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Three Things Starmer Should Do To Save Labour

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Given the catastrophic results for the Labour Party in the 2021 local elections, Starmer needs to rethink his strategy if we want to have any success moving forward. Starmer has somewhat revived Labour’s national polling from a low of 28% under Jeremy Corbyn to roughly 35% now. However, this will not be enough to secure the kind of mandate that Starmer needs to get the Labour Party back into Downing Street after 11 years. In my opinion, there are three things that the leadership should do to revive the party.

Adopt Blair Style Leadership

Kier Starmer’s likeable demeanour and polished Prime Ministerial composure is somewhat reminiscent of Tony Blair’s leadership style in the 1990s and early 2000s. Many in the Labour Party have warned against a move to the centre given the intra-party resentment towards Mr Blair. However, it is clear that Blair’s approach to leadership led to the most successful electoral strategy, that even the Tories grew envious of. The Blair coalition might just be exactly what Starmer needs to level up his leadership in the wake of a poor performance in the local elections. Some argue that this approach may have worked in the past but is not fit for the modern political climate. On this point, I would just point you towards Joe Biden, Jacinda Arden and Justin Trudeau. These three leaders have demonstrated the same collectedness, suaveness and moderation that propelled Blair to the political stratosphere and have recently received a sizeable mandate in this political climate.

Politics is a reactionary activity. Reactions towards leadership and direction seem to form the cyclical nature of the political climate. Hence we see a subtle return to moderation following the populist explosion of the 2010s. Many in the West have begun to grow tired of the divisiveness and isolationism of the populist wing of politics and have opted for stability and cooperation in the wake of the Covid Pandemic that has greatly changed the landscape.

This could be Starmer’s chance to counter the ostentatious style of Johnson’s premiership with and cool, calm and collected style that could deliver a fatal blow to the success of this type of British populism.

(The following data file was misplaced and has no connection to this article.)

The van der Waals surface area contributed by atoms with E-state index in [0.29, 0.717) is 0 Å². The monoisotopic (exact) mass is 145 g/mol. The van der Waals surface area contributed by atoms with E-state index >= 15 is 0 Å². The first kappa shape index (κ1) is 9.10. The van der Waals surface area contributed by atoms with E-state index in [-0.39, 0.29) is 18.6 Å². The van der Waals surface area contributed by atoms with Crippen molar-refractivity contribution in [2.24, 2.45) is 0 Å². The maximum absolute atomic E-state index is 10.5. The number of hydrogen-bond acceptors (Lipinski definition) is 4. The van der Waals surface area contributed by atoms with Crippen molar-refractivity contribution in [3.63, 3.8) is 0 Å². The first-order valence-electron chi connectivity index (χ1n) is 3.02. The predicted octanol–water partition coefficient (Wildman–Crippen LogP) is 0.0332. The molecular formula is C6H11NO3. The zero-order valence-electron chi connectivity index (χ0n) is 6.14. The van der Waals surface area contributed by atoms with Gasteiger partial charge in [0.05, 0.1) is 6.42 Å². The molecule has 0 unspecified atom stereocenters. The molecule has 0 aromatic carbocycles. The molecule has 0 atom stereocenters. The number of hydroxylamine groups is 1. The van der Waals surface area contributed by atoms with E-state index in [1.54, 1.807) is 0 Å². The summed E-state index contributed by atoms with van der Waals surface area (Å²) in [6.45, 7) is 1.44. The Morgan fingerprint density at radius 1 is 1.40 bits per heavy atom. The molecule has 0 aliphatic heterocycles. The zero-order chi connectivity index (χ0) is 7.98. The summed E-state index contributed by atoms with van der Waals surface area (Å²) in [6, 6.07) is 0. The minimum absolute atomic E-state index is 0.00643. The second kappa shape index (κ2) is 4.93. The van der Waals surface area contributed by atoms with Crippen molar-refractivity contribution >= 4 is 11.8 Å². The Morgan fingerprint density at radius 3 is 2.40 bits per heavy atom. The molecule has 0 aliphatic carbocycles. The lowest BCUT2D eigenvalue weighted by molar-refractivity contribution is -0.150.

Strong and Stable Policy

However, it is not just style that propelled Blair to success but also a strong set of policies. The most electorally successful leaders in the past have shared a common trait. A clear direction for the country. Take Margaret Thatcher for example, she was able to secure a decisive mandate from the country given her strong belief in neoliberal economic policies. The people knew exactly what Thatcher was going to do on day one, from regulation to lowering taxes and therefore were comfortable and confident in her ability to govern. The same is true for Blair and Boris. Both these men offered a seismic shake up to the policy direction for their party, but it was the assertive nature of their delivery that gave confidence to their supporters.

Starmer needs to offer the same level of confidence in his direction and policy choices that Boris is able to do in order to compete on the national stage. This idea of ‘levelling up’ in the wake of the devastation of the pandemic needs to be redefined on the left as it has been on the right. We see this demonstrated by a select few Labour politicians, most notably Lisa Nandy and Andy Burnham. These two politicians have a clear and vested interest in an equitable levelling up on a national level which predominately involves the working class. Both want to decentralise from London and bring all areas of the country into play from towns to cities. If Starmer were able to refocus his attention onto an equal opportunity platform with a focus on the north and especially towns, he would be in a good position to regain trust from the Red Wall voters that evacuated the party in 2019.

Read the Public Mood

Finally, Starmer needs to be able to read the room better.

Coming from a Lawyer background, Starmer is used to theory and reality being relatively applicable to one another. However, in modern society, the two are barely ever compatible. What I mean by this is that what may seem popular or politically beneficial through research and social media is not the same as the public mood.

Boris is very politically astute to the mood of the public. He was able to utilise the feeling of anger towards the Labour Party’s remain factions in wake of the EU referendum which energised the ‘Leave’ base of voters. The increased turn out of ‘Leave’ voters in 2019 was enough to secure a massive landslide victory for Boris’s campaign. This lesson was clearly not learned by Labour as they nominated a ‘Remain’ candidate to run in the Hartlepool By-Election (which voted Leave by almost 70%). The dis-attachment between the Labour elites and the Labour voters is ultimately why Corbyn lost in 2019.

Starmer must return the Labour Party back to its heartlands, like Hartlepool, if they want a chance of victory at the next election. The working people feel abandoned by Labour’s elitist rhetoric that only really appeals to a small slice of the middle class. He needs to stop quizzing Boris on the refurbishment of his flat, an issue that does not matter to voters, and start grilling the government on issues relating to social care, welfare benefits and NHS funding. Furthermore, Starmer could even improve on Blair’s leadership by moving away from this elitist image in favour of a major focus on the working class and the roots of the party combining the successful aspects of both Corbyn and Blair to try and win back power, something Labour has lacked for over a decade.

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